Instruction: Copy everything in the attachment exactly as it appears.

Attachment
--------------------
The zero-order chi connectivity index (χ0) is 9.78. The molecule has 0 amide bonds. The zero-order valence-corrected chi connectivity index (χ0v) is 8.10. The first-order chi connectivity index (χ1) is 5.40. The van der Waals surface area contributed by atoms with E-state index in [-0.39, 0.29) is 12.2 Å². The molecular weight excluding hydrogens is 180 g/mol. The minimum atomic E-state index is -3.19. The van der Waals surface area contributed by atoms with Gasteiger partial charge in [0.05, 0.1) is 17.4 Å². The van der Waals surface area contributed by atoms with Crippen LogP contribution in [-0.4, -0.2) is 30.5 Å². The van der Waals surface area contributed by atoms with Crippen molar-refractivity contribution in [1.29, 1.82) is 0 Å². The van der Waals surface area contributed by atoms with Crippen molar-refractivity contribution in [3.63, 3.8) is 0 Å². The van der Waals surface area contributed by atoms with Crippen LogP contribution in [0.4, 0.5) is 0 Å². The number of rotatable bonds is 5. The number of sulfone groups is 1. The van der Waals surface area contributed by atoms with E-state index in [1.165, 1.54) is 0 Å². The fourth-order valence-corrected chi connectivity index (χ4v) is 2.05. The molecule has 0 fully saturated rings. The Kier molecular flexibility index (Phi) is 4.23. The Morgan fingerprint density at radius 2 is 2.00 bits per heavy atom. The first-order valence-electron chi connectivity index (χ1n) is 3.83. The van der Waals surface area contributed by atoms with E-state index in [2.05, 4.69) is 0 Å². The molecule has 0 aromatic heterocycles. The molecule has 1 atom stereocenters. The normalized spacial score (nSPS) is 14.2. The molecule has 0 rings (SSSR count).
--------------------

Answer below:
The zero-order chi connectivity index (χ0) is 9.78. The molecule has 0 amide bonds. The zero-order valence-corrected chi connectivity index (χ0v) is 8.10. The first-order chi connectivity index (χ1) is 5.40. The van der Waals surface area contributed by atoms with E-state index in [-0.39, 0.29) is 12.2 Å². The molecular weight excluding hydrogens is 180 g/mol. The minimum atomic E-state index is -3.19. The van der Waals surface area contributed by atoms with Gasteiger partial charge in [0.05, 0.1) is 17.4 Å². The van der Waals surface area contributed by atoms with Crippen LogP contribution in [-0.4, -0.2) is 30.5 Å². The van der Waals surface area contributed by atoms with Crippen molar-refractivity contribution in [1.29, 1.82) is 0 Å². The van der Waals surface area contributed by atoms with Crippen molar-refractivity contribution in [3.63, 3.8) is 0 Å². The van der Waals surface area contributed by atoms with Crippen LogP contribution in [0.4, 0.5) is 0 Å². The number of rotatable bonds is 5. The number of sulfone groups is 1. The van der Waals surface area contributed by atoms with E-state index in [1.165, 1.54) is 0 Å². The fourth-order valence-corrected chi connectivity index (χ4v) is 2.05. The molecule has 0 fully saturated rings. The Kier molecular flexibility index (Phi) is 4.23. The Morgan fingerprint density at radius 2 is 2.00 bits per heavy atom. The first-order valence-electron chi connectivity index (χ1n) is 3.83. The van der Waals surface area contributed by atoms with E-state index in [2.05, 4.69) is 0 Å². The molecule has 0 aromatic heterocycles. The molecule has 1 atom stereocenters. The normalized spacial score (nSPS) is 14.2. The molecule has 0 rings (SSSR count).